A Trial of Online LGBTQ-affirmative Cognitive Behavioral Therapy to Reduce Depression and Associated Health Risks Among Young Adults

Overview

This study is to test the efficacy of an online CBT intervention (EQuIP) that addresses the pathways through which minority stress compromises LGBTQ young adults' co-occurring mental (e.g., depression) and behavioral (e.g., substance use, condomless anal sex) health problems. This purpose of this study is to determine if the treatment is efficacious when delivered online and if its efficacy exceeds that of the self-monitoring control.

Full Title of Study: “A Randomized Controlled Trial of Online LGBTQ-affirmative Cognitive Behavioral Therapy to Reduce Depression and Associated Health Risks Among Young Adults”

Study Type

  • Study Type: Interventional
  • Study Design
    • Allocation: Randomized
    • Intervention Model: Parallel Assignment
    • Primary Purpose: Health Services Research
    • Masking: Single (Participant)
  • Study Primary Completion Date: May 2021

Detailed Description

To evaluate the preliminary efficacy of an LGBTQ-affirmative online CBT treatment and whether such an LGBTQ-affirmative focus adds benefit, a 2-arm RCT that would examine (1) whether online EQuIP demonstrates significant mental health improvements compared to self-monitoring of stress and mood, and (2) whether participant baseline LGBTQ-specific stress exposure moderates treatment efficacy, such that participants with the most LGBTQ-specific stress exposure benefit more from online EQuIP than self-monitoring of stress and mood.

The primary outcomes are depressive symptoms, anxiety symptoms, substance abuse, sexual risk behavior, and suicidality, all of which disproportionally affect LGBTQ young adults. Secondary outcomes include hypothesized cognitive, affective, and behavioral minority stress mechanisms, such as internalized homophobia, rejection sensitivity, concealment, social isolation, and emotional dysregulation.

Participants will be randomized to either self-monitoring control or Online EQuIP group.

Self-monitoring control: In this control condition, participants will be asked to indicate their past 7-day mood; stress experiences; and mental and behavioral health on an online survey. This type of self-monitoring has been shown to yield improvement in behavioral health outcomes. Self-reporting LGBTQ stress experiences has also been shown to produce reductions in depression symptoms over time. Participants will record these experiences once per week for 10 weeks.

Online EQuIP: This online CBT treatment consists of 10 weekly modules that participants will complete over the course of 10 weeks. Modules contain weekly psychoeducational text and vignettes about minority stress and mental health; brief videos illustrating the CBT skills; and homework exercises that therapists review and provide feedback on. Homework exercises include weekly tracking of stressful situations and mood, practicing new skills (e.g., mindfulness, cognitive restructuring), and exercises related to considering the origins of stress and negative emotions that participants may be experiencing. Therapists provide feedback after each homework assignment, including reviewing each participant's treatment goals as part of the first session's homework. Therapists who support this condition will be instructed to incorporate LGBTQ-specific content and feedback into homework reviews. Therapists will either be postdoctoral fellows in the Pachankis lab or clinical/counseling psychology interns/externs in the Pachankis lab who possess an advanced degree in a mental health field with significant prior experience treating LGBTQ young adults with mental health concerns. Modules were adapted directly from the in-person materials (e.g., therapist manual, participant handouts) used in our previously successful trials of this treatment. A team of six therapists and supervisors of the original in-person treatment adapted the text for the online modules, including realistic vignettes and easy-to-follow skills training. A video production company created accompanying videos with our clinical team's close input.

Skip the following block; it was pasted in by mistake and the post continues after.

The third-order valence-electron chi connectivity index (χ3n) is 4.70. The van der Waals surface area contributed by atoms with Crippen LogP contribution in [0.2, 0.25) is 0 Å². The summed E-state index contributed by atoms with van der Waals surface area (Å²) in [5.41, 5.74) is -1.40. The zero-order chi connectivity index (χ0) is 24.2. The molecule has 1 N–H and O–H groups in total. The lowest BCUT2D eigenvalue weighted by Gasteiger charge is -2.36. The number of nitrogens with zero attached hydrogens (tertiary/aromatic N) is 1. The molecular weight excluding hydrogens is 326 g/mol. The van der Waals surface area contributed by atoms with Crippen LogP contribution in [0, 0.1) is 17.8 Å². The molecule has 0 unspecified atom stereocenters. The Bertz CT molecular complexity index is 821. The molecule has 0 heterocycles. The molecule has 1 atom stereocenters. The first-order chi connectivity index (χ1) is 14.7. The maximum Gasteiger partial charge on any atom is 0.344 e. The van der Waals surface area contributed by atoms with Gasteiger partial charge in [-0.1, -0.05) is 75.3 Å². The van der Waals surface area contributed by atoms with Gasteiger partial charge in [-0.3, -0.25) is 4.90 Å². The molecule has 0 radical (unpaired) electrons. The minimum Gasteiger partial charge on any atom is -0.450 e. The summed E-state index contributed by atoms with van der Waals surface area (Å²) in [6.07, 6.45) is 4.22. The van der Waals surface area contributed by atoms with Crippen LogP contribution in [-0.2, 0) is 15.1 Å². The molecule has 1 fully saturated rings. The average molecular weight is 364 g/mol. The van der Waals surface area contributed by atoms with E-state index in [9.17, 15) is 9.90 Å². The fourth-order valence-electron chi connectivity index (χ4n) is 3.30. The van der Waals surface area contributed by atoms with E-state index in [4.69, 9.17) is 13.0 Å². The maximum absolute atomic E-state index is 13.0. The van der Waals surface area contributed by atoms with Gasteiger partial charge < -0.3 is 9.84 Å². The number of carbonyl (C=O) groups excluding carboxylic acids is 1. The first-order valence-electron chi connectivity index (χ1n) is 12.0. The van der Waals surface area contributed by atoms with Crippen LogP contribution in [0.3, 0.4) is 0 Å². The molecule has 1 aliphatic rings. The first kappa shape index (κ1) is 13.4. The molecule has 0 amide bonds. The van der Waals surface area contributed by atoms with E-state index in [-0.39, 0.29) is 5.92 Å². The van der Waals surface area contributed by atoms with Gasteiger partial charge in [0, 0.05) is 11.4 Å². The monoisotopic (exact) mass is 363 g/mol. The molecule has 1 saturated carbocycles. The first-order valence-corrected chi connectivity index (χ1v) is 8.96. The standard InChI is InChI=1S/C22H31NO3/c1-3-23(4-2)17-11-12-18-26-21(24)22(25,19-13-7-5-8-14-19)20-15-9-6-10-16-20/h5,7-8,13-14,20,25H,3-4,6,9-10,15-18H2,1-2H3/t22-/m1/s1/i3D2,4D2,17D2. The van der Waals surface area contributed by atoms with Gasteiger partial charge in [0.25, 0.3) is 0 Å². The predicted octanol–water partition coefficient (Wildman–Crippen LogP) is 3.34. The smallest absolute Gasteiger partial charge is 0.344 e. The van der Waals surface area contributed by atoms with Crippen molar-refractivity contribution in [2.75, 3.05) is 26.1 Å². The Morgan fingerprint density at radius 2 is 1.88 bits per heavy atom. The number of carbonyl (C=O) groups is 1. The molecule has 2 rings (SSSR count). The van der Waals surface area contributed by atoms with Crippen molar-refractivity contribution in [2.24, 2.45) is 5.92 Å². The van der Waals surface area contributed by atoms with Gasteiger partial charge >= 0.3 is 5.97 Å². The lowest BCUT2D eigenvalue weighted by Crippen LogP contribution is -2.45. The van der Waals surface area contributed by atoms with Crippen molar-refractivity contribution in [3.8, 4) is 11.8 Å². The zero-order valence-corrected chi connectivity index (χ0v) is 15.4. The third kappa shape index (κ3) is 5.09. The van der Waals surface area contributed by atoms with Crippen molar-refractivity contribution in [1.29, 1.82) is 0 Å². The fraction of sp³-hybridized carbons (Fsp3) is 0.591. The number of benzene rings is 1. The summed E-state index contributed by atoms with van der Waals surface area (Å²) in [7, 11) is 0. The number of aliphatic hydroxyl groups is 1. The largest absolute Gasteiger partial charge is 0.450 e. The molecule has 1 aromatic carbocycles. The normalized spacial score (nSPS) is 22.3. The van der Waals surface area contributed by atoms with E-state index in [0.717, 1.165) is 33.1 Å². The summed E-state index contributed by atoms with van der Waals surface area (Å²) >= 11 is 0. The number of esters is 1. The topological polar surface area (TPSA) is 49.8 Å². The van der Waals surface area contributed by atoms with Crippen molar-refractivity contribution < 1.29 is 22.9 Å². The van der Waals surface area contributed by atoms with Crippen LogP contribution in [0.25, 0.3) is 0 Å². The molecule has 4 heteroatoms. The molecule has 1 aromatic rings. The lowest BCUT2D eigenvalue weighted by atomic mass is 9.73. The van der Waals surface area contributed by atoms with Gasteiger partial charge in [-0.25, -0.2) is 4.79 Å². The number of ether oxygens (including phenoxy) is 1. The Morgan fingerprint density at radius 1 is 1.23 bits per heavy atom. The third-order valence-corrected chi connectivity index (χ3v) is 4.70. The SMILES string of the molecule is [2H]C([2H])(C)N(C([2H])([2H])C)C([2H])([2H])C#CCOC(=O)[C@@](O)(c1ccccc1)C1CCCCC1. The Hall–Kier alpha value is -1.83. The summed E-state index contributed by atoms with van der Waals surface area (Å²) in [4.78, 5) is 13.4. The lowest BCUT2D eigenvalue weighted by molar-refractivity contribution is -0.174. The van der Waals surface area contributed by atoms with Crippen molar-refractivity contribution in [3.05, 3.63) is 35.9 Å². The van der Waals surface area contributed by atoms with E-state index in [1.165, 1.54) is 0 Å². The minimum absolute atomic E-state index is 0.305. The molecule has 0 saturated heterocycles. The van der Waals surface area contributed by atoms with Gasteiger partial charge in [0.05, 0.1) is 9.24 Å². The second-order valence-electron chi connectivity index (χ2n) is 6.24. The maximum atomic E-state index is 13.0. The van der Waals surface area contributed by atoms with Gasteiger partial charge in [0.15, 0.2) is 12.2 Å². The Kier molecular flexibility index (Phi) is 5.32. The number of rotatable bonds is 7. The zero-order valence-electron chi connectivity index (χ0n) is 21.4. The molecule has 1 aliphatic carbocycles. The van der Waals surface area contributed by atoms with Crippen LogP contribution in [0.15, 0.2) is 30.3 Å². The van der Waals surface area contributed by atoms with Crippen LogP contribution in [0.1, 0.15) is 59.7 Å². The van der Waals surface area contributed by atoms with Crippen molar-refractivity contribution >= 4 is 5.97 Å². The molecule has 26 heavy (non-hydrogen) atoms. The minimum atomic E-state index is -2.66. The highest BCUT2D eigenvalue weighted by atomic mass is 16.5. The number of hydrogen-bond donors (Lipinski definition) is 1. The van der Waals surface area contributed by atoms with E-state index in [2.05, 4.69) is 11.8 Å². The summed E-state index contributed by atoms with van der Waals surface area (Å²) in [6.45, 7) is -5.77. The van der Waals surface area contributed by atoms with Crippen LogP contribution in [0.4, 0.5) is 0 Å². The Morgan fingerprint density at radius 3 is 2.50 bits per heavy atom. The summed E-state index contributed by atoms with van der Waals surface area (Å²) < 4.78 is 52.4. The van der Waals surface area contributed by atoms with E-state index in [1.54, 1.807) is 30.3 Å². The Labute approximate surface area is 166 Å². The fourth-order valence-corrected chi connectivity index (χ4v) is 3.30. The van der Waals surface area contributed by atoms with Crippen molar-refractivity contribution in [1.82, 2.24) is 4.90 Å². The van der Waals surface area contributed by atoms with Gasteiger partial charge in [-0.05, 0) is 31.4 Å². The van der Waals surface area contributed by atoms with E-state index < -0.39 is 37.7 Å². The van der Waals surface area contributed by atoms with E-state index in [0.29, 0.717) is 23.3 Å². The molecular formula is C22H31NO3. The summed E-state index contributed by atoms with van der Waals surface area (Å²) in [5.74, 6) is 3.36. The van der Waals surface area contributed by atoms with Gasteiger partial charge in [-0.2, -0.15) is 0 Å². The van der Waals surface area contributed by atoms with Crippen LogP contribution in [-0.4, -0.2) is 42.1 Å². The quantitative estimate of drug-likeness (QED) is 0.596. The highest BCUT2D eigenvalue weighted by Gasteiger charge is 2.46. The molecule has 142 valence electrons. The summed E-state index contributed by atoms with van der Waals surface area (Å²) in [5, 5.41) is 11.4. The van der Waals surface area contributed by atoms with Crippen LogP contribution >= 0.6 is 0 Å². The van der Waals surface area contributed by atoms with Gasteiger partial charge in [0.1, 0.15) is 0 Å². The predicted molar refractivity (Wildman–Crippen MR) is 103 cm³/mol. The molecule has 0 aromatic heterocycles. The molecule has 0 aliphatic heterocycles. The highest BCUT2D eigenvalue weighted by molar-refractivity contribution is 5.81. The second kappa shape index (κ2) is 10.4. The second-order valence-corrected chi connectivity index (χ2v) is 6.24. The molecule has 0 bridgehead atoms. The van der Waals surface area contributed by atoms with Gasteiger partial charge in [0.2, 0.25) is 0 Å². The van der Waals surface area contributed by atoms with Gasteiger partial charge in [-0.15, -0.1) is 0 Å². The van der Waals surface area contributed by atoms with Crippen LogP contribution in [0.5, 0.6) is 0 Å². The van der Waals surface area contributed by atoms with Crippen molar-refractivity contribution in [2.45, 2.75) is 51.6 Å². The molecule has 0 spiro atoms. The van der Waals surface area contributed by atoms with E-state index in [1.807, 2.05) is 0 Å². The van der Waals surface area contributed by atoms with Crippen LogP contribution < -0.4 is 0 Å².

In preparation for this RCT, the online EQuIP treatment was delivered to 14 LGBTQ young adults who meet all eligibility criteria for the full trial. The purpose of this initial test was to ensure acceptability of the treatment content and usability of the technical platform.

Interventions

  • Behavioral: Online EQuIP
    • This online CBT treatment consists of 10 weekly modules that participants will complete over the course of 10 weeks.
  • Behavioral: Self-monitoring control
    • Participants will be asked to indicate their past 7-day mood; stress experiences; and mental and behavioral health on an online survey experience once per week for 10 weeks

Arms, Groups and Cohorts

  • Experimental: Online EQuIP
    • The online CBT treatment consists of 10 weekly modules that participants will complete over the course of 10 weeks.
  • Placebo Comparator: Self-Monitoring